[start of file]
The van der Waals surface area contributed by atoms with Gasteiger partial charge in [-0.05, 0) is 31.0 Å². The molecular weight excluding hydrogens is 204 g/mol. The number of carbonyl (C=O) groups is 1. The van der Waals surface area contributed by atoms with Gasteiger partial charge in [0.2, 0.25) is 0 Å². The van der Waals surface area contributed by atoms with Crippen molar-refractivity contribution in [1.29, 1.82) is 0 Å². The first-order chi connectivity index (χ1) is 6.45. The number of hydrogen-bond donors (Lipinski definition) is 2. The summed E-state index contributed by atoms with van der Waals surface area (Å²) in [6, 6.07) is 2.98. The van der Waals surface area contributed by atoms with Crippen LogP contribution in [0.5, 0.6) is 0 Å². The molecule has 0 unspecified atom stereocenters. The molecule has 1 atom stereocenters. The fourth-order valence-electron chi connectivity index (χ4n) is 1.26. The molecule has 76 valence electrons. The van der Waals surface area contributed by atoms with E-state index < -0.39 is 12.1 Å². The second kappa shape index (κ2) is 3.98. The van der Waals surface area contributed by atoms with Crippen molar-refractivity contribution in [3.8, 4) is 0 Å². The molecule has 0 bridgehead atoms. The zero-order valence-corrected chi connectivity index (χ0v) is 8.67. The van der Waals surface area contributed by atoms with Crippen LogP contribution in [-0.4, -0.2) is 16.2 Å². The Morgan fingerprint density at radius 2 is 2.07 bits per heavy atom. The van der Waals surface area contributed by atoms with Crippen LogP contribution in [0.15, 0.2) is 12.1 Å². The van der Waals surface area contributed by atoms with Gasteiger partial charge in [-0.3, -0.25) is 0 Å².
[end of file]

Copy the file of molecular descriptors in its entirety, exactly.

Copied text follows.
The van der Waals surface area contributed by atoms with Gasteiger partial charge in [-0.05, 0) is 31.0 Å². The molecular weight excluding hydrogens is 204 g/mol. The number of carbonyl (C=O) groups is 1. The van der Waals surface area contributed by atoms with Gasteiger partial charge in [0.2, 0.25) is 0 Å². The van der Waals surface area contributed by atoms with Crippen molar-refractivity contribution in [1.29, 1.82) is 0 Å². The first-order chi connectivity index (χ1) is 6.45. The number of hydrogen-bond donors (Lipinski definition) is 2. The summed E-state index contributed by atoms with van der Waals surface area (Å²) in [6, 6.07) is 2.98. The van der Waals surface area contributed by atoms with Crippen LogP contribution in [0.5, 0.6) is 0 Å². The molecule has 0 unspecified atom stereocenters. The molecule has 1 atom stereocenters. The fourth-order valence-electron chi connectivity index (χ4n) is 1.26. The molecule has 76 valence electrons. The van der Waals surface area contributed by atoms with E-state index < -0.39 is 12.1 Å². The second kappa shape index (κ2) is 3.98. The van der Waals surface area contributed by atoms with Crippen molar-refractivity contribution in [3.8, 4) is 0 Å². The molecule has 0 bridgehead atoms. The zero-order valence-corrected chi connectivity index (χ0v) is 8.67. The van der Waals surface area contributed by atoms with Crippen LogP contribution in [-0.4, -0.2) is 16.2 Å². The Morgan fingerprint density at radius 2 is 2.07 bits per heavy atom. The van der Waals surface area contributed by atoms with Crippen LogP contribution in [0.15, 0.2) is 12.1 Å². The van der Waals surface area contributed by atoms with Gasteiger partial charge in [-0.3, -0.25) is 0 Å².